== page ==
Grower Spotlight: Luchsinger Vineyards
Luchsingers Cite Culture and Love of the Land as Keys to Success
Cultural experiences often have lifetime influences on people. For Bernie Luchsinger, owner of Luchsinger Vineyards, the social aspects of friends and family gathering to share a glass of wine, coupled with the widespread acceptance of wine as a social activity in Chile, where he was born, were factors that inspired his love and appreciation for wine and the wine industry.
He confesses that his early wine experiences didn’t involve fine wine. Rather, it was the kind bought in gallons that served his circle of friends and satisfied their early tastes. Eager to learn more about this product that was such an important part of social gatherings, Bernie emigrated from Chile to the US in 1965 as part of a Farm Bureau exchange program in Kelseyville. The program was supposed to last one year, but Bernie stayed a bit longer, visiting universities and vineyards all over California, learning about winegrape growing, and deepening his knowledge and love of the industry.
Back then, Lake County’s major crop was pears. Growers hadn’t yet recognized the unique attributes of the region for winegrape production. “California wines did not have a good reputation then,” Bernie recalls. “There were few varieties. Only Central Valley and Napa were starting to produce grapes, but they did not have the prestige yet.” He returned home to Chile, but he couldn’t stay away. In 1972 he came back to Lake County to begin a career in agribusiness, with an emphasis in winegrapes. Bernie estimates he has planted approximately 800 acres of winegrapes in many areas around Lake County over the last 45 years.
Eventually, in 1998, Bernie and his daughter Pilar Luchsinger White made the decision to become vineyard owners themselves and purchased ten acres in Lake County.
It was a down year for grape production in California, and there was a shortage of high-quality fruit. This situation worked in their favor, allowing Bernie and Pilar to land a ten-year contract with Beringer for their Sauvignon Blanc grapes.
Today, they own and cultivate a total of 90 acres with 12 varietals, employing a “hands on” management style. They love being outdoors and working the land. In addition to being a skilled and experienced vineyard manager, “Bernie is a great businessman,” says Pilar, but she admits the marketing end of the business is always a work in progress. It has taken many years to find their niche in the market which today includes high-quality Sauvignon Blanc and various lesser known varietals that winemakers like as specialty wines in their tasting rooms. These include Tempranillo, Touriga, Trousseau, Muscat, and Semillon.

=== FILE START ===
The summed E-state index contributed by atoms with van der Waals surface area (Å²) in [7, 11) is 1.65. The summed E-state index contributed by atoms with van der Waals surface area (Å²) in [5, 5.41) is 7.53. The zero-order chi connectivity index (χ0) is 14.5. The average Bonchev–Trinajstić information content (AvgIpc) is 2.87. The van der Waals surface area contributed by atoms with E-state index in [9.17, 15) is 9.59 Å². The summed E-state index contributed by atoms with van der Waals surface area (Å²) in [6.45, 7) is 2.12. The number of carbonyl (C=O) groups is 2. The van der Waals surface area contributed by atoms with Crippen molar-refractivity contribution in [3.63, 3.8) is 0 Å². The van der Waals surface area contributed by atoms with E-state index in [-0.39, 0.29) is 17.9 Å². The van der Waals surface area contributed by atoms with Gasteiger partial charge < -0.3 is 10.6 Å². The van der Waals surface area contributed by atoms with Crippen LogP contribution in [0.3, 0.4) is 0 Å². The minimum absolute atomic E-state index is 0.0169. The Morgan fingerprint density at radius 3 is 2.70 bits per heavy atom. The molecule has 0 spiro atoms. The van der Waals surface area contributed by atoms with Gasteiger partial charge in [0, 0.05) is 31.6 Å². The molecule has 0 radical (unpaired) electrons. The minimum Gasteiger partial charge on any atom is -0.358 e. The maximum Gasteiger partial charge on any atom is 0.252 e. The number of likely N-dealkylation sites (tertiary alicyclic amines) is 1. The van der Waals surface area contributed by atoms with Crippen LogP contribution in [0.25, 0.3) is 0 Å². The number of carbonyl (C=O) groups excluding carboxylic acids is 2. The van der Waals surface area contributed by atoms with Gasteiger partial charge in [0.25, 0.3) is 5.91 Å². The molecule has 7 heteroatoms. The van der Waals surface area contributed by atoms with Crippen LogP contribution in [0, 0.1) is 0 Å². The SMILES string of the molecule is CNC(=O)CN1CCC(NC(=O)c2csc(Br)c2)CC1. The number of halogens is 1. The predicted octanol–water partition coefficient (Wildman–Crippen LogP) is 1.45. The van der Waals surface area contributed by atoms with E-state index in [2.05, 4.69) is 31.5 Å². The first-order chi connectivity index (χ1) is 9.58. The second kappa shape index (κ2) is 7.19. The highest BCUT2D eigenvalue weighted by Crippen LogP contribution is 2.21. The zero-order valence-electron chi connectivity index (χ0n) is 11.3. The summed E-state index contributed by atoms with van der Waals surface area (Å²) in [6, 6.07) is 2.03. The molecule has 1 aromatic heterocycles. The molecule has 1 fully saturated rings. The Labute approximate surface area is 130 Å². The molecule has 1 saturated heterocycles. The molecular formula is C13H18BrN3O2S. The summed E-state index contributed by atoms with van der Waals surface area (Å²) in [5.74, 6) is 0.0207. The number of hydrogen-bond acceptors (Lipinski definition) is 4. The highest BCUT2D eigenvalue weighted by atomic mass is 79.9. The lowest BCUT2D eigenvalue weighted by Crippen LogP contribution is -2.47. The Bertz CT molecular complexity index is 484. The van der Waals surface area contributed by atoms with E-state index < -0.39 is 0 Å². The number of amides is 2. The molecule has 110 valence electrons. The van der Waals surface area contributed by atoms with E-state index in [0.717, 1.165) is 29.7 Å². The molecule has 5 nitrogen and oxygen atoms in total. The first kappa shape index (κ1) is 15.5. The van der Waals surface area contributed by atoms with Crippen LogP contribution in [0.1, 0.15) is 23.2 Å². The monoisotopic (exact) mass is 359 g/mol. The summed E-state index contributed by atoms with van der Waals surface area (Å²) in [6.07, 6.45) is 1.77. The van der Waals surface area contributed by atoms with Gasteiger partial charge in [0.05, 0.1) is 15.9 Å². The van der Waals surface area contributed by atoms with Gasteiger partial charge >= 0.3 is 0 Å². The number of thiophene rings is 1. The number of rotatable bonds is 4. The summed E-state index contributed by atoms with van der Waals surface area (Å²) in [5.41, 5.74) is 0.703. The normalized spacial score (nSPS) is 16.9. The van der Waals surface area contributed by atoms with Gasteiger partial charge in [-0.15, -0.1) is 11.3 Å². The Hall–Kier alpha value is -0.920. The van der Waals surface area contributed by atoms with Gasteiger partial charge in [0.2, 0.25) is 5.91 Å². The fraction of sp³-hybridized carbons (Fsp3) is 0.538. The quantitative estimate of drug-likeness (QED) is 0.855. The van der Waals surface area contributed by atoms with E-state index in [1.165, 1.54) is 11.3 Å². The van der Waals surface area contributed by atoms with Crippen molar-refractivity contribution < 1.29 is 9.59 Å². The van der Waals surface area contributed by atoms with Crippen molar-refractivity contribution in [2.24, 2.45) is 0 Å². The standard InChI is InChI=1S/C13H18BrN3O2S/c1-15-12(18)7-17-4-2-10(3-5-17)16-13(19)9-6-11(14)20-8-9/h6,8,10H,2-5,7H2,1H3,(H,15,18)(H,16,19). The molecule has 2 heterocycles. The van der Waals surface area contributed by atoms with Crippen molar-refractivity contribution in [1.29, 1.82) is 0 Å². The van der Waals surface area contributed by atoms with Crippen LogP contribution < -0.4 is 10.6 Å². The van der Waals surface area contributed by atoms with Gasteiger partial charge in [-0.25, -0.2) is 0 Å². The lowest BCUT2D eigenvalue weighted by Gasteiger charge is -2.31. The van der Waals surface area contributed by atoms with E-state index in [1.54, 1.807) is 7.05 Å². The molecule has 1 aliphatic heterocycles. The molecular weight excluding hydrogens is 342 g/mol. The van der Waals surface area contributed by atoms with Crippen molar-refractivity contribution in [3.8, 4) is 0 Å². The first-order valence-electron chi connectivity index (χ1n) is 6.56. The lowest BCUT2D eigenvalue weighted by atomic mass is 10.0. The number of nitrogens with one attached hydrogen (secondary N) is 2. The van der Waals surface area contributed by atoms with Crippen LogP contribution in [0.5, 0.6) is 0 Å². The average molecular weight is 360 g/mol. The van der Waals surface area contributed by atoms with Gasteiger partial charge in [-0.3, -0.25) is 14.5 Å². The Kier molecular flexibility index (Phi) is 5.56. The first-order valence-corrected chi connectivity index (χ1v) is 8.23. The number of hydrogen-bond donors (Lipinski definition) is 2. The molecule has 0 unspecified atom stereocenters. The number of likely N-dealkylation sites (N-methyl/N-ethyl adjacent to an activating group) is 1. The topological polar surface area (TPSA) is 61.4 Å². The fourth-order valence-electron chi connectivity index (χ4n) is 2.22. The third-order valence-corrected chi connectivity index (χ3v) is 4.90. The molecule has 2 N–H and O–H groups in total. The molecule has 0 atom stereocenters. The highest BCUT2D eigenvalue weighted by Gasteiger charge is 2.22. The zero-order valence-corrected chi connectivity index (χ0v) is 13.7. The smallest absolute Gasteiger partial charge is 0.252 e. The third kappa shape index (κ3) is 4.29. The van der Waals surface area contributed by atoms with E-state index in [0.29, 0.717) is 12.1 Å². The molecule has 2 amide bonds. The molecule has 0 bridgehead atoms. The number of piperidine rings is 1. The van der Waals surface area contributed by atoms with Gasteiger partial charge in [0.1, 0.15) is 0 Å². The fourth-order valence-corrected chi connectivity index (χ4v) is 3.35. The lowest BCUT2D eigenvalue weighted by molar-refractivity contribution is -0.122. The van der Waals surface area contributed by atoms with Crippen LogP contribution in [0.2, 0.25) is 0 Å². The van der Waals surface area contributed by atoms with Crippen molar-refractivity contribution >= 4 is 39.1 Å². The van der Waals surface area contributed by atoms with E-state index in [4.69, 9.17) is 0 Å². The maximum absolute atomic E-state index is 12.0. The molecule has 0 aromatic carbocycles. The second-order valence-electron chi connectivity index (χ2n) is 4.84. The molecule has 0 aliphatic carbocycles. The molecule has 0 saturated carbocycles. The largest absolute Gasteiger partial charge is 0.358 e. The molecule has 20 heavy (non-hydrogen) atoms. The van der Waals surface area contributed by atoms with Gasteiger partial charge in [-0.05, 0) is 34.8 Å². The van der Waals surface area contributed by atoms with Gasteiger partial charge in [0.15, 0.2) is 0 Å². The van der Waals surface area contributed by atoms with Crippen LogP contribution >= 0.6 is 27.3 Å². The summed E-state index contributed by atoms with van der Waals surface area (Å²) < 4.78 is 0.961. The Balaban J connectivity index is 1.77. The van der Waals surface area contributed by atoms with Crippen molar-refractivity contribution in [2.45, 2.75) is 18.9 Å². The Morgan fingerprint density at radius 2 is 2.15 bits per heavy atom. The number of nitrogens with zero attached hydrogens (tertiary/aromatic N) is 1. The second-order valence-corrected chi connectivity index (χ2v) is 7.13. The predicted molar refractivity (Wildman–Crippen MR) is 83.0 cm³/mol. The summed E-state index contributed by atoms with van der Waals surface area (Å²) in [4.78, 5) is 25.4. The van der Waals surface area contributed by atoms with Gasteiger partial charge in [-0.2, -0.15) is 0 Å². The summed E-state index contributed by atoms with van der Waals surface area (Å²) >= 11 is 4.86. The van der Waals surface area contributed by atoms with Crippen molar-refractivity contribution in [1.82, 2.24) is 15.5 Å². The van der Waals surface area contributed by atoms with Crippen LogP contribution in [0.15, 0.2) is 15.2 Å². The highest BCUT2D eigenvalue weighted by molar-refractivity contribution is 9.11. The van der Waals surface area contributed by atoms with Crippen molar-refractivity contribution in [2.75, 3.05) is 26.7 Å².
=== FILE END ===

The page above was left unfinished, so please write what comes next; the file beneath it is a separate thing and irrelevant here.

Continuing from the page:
“Lake Country is a great place to raise winegrapes,” Pilar continues, citing the many benefits of the area, including its soil, climate, and abundant water. “Not many regions have available property for vineyards. Lake County has lots of land and the number of wineries in the area is growing.”
And Luchsinger Vineyards is growing as well. Now in his late 70s, Bernie continues to develop vineyards. In June of 2017, Luchsinger Vineyards will plant seven acres of Sauvignon Blanc in the Big Valley appellation on former pear ground. “We see Sauvignon Blanc as a flagship varietal for Lake County,” he says. “Winemakers come from all over California looking for it.”
The Luchsingers’ clients include Kendall Jackson in Lake County and eleven wineries in Napa and Sonoma, including Arnot Roberts, Beringer, Frances Coppola, and Pacific Star.
One of Bernie’s favorite stories is of Robert Mondavi, who came to Luchsinger Vineyards years ago on a 100-degree day. Concerned that the vineyard was dry and looking sad, Bernie explained to Mondavi that he was planning to irrigate that night. “Mr. Mondavi said to me, ‘Bernie, the grapes look fine. The only thing thirsty is you. Go get a beer!’”
Explaining some of the reasons for their success, Pilar says, “We are an artisan producer of winegrapes, we’re certified sustainable, and all of our blocks are hand-crafted.” The Luchsingers tout their experience with tailoring farming practices to suit particular styles. “At the very foundation, we planted grapes based on needs of certain winemakers,” says Pilar. In some cases they may pull fewer leaves for wineries that want a grassier Sauvignon Blanc flavor or spray according to specific protocols for others. “You have to please your customer,” says Bernie.
Looking to the future, Bernie is committed to keeping the vineyard going to the next generation. Pilar hopes that her sons, now five and 13, will develop the vision to make that happen. She says her eldest son has already shown an interest. She also talks about her family’s love of the outdoors, the opportunity to meet people from all over the world, and the lifestyle of the winegrape grower, which is connected to the seasons and the earth. These are among the qualities that have sustained her and Bernie’s love and interest in the industry. “My father has given me a great opportunity,” she says. “We intend to continue to grow and produce quality grapes that can be shared all over the world.”
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